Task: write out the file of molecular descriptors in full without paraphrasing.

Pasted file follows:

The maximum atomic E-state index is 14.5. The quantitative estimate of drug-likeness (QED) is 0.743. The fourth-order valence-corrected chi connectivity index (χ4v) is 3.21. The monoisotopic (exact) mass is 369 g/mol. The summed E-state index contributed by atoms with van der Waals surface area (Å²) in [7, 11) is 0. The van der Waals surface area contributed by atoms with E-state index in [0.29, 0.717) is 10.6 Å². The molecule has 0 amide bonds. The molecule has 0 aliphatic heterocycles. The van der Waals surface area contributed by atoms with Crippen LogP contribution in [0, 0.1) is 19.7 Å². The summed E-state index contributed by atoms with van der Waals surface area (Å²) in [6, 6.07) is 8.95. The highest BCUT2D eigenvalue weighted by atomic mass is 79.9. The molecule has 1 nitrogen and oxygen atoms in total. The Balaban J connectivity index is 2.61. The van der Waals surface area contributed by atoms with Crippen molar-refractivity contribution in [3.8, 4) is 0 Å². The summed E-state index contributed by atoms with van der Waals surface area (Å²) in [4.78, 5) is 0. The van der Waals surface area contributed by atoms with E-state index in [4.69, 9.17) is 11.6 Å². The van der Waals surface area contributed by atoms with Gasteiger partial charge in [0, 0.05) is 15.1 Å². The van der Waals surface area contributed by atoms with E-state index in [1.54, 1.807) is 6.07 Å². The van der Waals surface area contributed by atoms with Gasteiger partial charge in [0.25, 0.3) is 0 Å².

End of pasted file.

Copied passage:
The maximum atomic E-state index is 14.5. The quantitative estimate of drug-likeness (QED) is 0.743. The fourth-order valence-corrected chi connectivity index (χ4v) is 3.21. The monoisotopic (exact) mass is 369 g/mol. The summed E-state index contributed by atoms with van der Waals surface area (Å²) in [7, 11) is 0. The van der Waals surface area contributed by atoms with E-state index in [0.29, 0.717) is 10.6 Å². The molecule has 0 amide bonds. The molecule has 0 aliphatic heterocycles. The van der Waals surface area contributed by atoms with Crippen LogP contribution in [0, 0.1) is 19.7 Å². The summed E-state index contributed by atoms with van der Waals surface area (Å²) in [6, 6.07) is 8.95. The highest BCUT2D eigenvalue weighted by atomic mass is 79.9. The molecule has 1 nitrogen and oxygen atoms in total. The Balaban J connectivity index is 2.61. The van der Waals surface area contributed by atoms with Crippen molar-refractivity contribution in [3.8, 4) is 0 Å². The summed E-state index contributed by atoms with van der Waals surface area (Å²) in [4.78, 5) is 0. The van der Waals surface area contributed by atoms with E-state index in [4.69, 9.17) is 11.6 Å². The van der Waals surface area contributed by atoms with Gasteiger partial charge in [0, 0.05) is 15.1 Å². The van der Waals surface area contributed by atoms with E-state index in [1.54, 1.807) is 6.07 Å². The van der Waals surface area contributed by atoms with Gasteiger partial charge in [0.25, 0.3) is 0 Å².